This time, however, J Street Director Jeremy Ben-Ami restricted his opposition to Netanyahu’s policies to a blog entry written on Monday, in which he suggested that a Trump administration might prove less supportive of Netanyahu’s agenda than some backers, including casino mogul Sheldon Adelson, had previously believed.

“We’ll be watching the White House closely on Wednesday for signs of where we are headed,” Ben-Ami wrote.

The force of the organization’s actions were directed instead at the Friedman confirmation hearing. The last half of Ben-Ami’s blog post on the upcoming meeting was devoted to J Street’s staunch opposition to Friedman’s nomination, and a call to supporters to lobby their senators against confirming the lawyer and Trump confidant.

Friedman is set to apologize for derogatory comments he made about liberal Jews year during the presidential campaign during his confirmation hearing, The New York Times reported Tuesday. He will express his regret for calling supporters of the liberal Jewish group J Street “worse than kapos,” in reference to Jews who aided Nazis during the Holocaust. Friedman made that argument in an op-ed last year for the far-right Israeli news network Israel National News.

J Street’s’s letter to senators warns that “Mr. Friedman poses a threat to longstanding US policies in the Middle East that have been supported by Democratic and Republican presidents alike,” adding that “the contempt Mr. Friedman has shown toward liberal American Jews – labeling them worse than Nazi collaborators – makes him a horrible choice to be our representative in Israel.”

New Israel Fund CEO Daniel Sokatch sent out a similar call to action on Friedman’s appointment, as did Americans for Peace Now.

David Friedman, Donald Trump's Israel envoy-nominee, speaking to reporters at a pro-Trump event in Jerusalem, October 26, 2016. (Raphael Ahren/Times of Israel)
David Friedman, Donald Trump’s Israel envoy-nominee, speaking to reporters at a pro-Trump event in Jerusalem, October 26, 2016. (Raphael Ahren/Times of Israel)

Americans for Peace Now also issued a statement in advance of the Wednesday meeting, criticizing Netanyahu’s management of US-Israel relations, but stopping short of issuing any call to action on the part of its supporters.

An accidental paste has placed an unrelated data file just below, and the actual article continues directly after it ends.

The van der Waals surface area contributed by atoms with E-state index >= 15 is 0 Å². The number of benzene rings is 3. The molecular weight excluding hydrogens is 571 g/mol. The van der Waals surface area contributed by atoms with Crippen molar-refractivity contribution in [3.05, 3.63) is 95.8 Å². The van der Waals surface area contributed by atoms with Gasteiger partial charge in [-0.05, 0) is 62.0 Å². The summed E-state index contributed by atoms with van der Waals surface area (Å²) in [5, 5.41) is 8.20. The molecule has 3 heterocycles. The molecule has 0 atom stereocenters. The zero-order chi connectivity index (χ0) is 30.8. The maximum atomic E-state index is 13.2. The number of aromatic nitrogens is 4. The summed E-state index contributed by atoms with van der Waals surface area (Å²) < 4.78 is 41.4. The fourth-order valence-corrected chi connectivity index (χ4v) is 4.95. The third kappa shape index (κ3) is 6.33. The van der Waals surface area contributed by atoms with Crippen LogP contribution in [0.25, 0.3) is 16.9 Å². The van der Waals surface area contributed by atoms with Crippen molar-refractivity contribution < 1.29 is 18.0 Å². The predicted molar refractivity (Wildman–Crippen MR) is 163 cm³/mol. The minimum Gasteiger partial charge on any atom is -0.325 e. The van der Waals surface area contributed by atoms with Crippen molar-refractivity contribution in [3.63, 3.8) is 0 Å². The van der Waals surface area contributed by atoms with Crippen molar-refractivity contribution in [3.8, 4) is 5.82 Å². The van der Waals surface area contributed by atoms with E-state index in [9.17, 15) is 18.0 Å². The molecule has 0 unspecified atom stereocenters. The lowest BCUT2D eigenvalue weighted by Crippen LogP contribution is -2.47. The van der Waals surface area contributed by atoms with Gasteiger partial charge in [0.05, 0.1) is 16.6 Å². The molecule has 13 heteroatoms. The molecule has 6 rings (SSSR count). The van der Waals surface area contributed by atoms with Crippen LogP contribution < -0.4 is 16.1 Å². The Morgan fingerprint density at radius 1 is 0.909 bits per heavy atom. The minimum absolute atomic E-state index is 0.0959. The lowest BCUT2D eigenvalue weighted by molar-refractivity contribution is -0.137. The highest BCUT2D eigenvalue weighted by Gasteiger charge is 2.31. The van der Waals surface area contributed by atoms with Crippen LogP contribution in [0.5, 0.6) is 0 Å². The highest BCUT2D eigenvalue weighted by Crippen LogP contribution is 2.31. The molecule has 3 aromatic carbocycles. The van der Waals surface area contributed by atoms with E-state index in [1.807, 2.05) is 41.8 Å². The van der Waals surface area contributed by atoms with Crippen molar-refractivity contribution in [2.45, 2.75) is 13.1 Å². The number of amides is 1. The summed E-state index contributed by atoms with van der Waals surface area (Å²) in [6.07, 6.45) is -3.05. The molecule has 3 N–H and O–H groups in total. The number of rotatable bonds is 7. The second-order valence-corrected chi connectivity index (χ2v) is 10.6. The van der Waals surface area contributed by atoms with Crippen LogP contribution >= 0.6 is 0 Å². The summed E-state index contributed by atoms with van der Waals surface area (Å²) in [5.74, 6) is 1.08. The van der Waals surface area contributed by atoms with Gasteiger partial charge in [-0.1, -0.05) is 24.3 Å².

“Prime Minister Netanyahu knows what agenda he should advance in the White House if he wants to demonstrate true statesmanship and prudent leadership,” the organization wrote in a Tuesday statement. “If, however, he wants to continue importing Israel’s petty politics to Washington – as he has been doing for years – he will be serving neither the interest of Israel nor that of the United States.”

In addition to the protest scheduled outside of the White House Wednesday evening, other parallel protests were scheduled in other US cities.

In New York, protesters plan to build a “wall” around Trump Tower. The event is sponsored by the New York for Palestine coalition, which includes Jews for Palestinian Right of Return, and organizers say that in order to deliver the message that “from Palestine to Mexico, bans and walls have got to go,” they will “build a wall of resistance against Trump’s ‘White House North.’”

And in Los Angeles, Jewish Voice for Peace and Jews for Palestinian Right of Return will join a half-dozen other pro-Palestinian groups outside of the Wilshire Federal Building to protest the meeting as well as Friedman’s nomination.

“With settlement supporters like Jared Kushner and Jason Greenblatt in Trump’s inner circle, and the nomination of pro-annexation David Friedman as ambassador to Israel, it is clear there is a toxic love affair between Trump and the far right of Israeli society that could amount to a complete endorsement of Israel’s practices of occupation, discrimination, and displacement,” organizers of the Los Angeles protest warned.